The dedicated email address that was available to deal specifically with questions on the amended electronic services rules, which came into effect from 1 April 2019, has now been closed as enquiries in this regard have reduced substantially. Guidance on this topic in the form of Frequently Asked Questions (FAQs) is still available on the SARS website.
In VAT Connect Issue 9 (February 2019) developments concerning electronic services were addressed. As part of this exercise, the FAQs on Supplies of Electronic Services was updated on 6 July 2019. Binding General Ruling (BGR) 51 “Cancellation of Registration of a Foreign Electronic Services Supplier” was issued, allowing foreign electronic services suppliers that will have taxable supplies of a value not exceeding R1 million in a 12-month period, to have their VAT registration cancelled. Applications for deregistration must be directed to [email protected] with the following details:
- Legal name of the entity.
- VAT registration number of the entity.
- The suggested date for the cancellation of registration to be effected.
- A declaration on a letterhead stating that the value of taxable supplies did not exceed the R1 million threshold in any consecutive period of 12 months.
- Financial records of the entity, certified by an accountant or auditor, confirming that the value of taxable supplies made in any consecutive 12-month period has not exceeded the R1 million threshold.
See VAT-ELEC-02-G02 – Foreign Suppliers of Electronic Services – External Guide for further information regarding the deregistration of foreign electronic services suppliers.
Any further enquiries relating to electronic services should be directed to the SARS contact centres. The SARS National Contact Centre operates weekdays between 8am and 5pm at 0800 00 7277 (0800 00 SARS). International callers can dial +27 11 602 2093 (operating between 8:00am and 4:00pm, SA time). Please ensure that a full description of the facts and circumstances is provided to SARS in order to properly consider the question.
There has recently been an increase in requests to SARS to make an arrangement or decision under section 72 to allow certain vendors to use the payments basis of accounting for VAT even though they do not meet the below requirements as set out in section 15. These requests mainly appear to be from vendors doing business with government entities, municipalities or state owned enterprises. While these vendors have invoiced their customers, they are usually not paid timeously resulting in cash flow problems in paying the VAT due to SARS.
Section 15 provides that a vendor must account for VAT on the invoice basis, unless SARS has granted the vendor approval to be on the payments basis (or cash basis) of accounting. The payments basis of accounting allows a vendor to account for VAT based on actual payments made and received in respect of taxable supplies during the tax period concerned.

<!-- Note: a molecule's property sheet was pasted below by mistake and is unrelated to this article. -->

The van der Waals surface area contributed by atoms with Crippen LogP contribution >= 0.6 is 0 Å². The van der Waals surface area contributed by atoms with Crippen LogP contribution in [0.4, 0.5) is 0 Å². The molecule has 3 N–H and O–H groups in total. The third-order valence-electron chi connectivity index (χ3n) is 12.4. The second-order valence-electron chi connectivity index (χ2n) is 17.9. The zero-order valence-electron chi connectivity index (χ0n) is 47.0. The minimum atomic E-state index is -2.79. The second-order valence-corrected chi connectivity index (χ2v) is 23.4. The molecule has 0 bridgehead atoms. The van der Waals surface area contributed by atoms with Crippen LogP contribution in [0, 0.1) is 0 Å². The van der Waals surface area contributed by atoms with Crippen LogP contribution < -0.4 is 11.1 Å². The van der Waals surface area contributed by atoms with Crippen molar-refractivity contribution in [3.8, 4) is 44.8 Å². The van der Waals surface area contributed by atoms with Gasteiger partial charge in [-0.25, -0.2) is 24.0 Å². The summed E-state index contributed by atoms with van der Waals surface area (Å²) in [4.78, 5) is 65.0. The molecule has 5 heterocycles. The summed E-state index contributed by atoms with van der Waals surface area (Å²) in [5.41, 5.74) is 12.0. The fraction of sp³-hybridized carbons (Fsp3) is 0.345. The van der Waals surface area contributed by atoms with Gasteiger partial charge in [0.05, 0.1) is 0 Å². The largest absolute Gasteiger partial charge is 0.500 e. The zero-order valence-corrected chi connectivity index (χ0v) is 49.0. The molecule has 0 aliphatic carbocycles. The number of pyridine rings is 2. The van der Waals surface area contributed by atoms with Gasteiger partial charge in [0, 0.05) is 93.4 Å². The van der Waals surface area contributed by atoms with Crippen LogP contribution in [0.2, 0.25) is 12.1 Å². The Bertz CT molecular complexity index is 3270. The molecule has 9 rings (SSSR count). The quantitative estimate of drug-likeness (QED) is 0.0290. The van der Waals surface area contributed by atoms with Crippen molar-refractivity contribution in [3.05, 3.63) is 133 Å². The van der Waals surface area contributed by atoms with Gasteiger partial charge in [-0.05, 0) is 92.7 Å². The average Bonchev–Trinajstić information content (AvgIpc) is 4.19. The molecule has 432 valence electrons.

Section 15 only allows the following categories of vendors to account for VAT on the payments basis:
- Public authorities and municipalities.
- Certain municipal entities that supply electricity, gas or water or refuse removal.
- Water boards and institutions that have powers similar to such boards listed in Part B of Schedule 3 to the Public Finance Management Act 1 of 1999.
- Associations not for gain.
- Electronic services suppliers.
- The South African Broadcasting Corporation Limited.
- Natural persons or unincorporated bodies of persons (of which all the members are natural persons), who have made taxable supplies not exceeding R2.5 million in the past 12 months and will not likely exceed R2.5 million in the next 12 months.
SARS may only allow a vendor to account for VAT on the payments basis if −
- a written application is made in that regard by the vendor; and
- the vendor concerned qualifies for the payments basis under the law.
SARS cannot act outside the law by allowing vendors to account for VAT on the payments basis if they do not meet the requirements as set out above. In addition, section 72 cannot be applied to resolve such matters. (See also the article “Decisions under section 72” below.)
Under section 17(1), a vendor that acquires goods or services partly for making taxable supplies and partly for non-taxable purposes (also referred to as mixed expenses) is only allowed to deduct input tax to the extent that the acquisition was for making taxable supplies. The deductible portion of input tax is calculated by using an apportionment method, approved by the Commissioner. The Commissioner has approved a standard turnover-based method as set out in BGR 16 “Standard Apportionment Method” to be used by all vendors that incur mixed expenses, unless that vendor has a ruling that sets out a pre-approved alternative method of apportionment.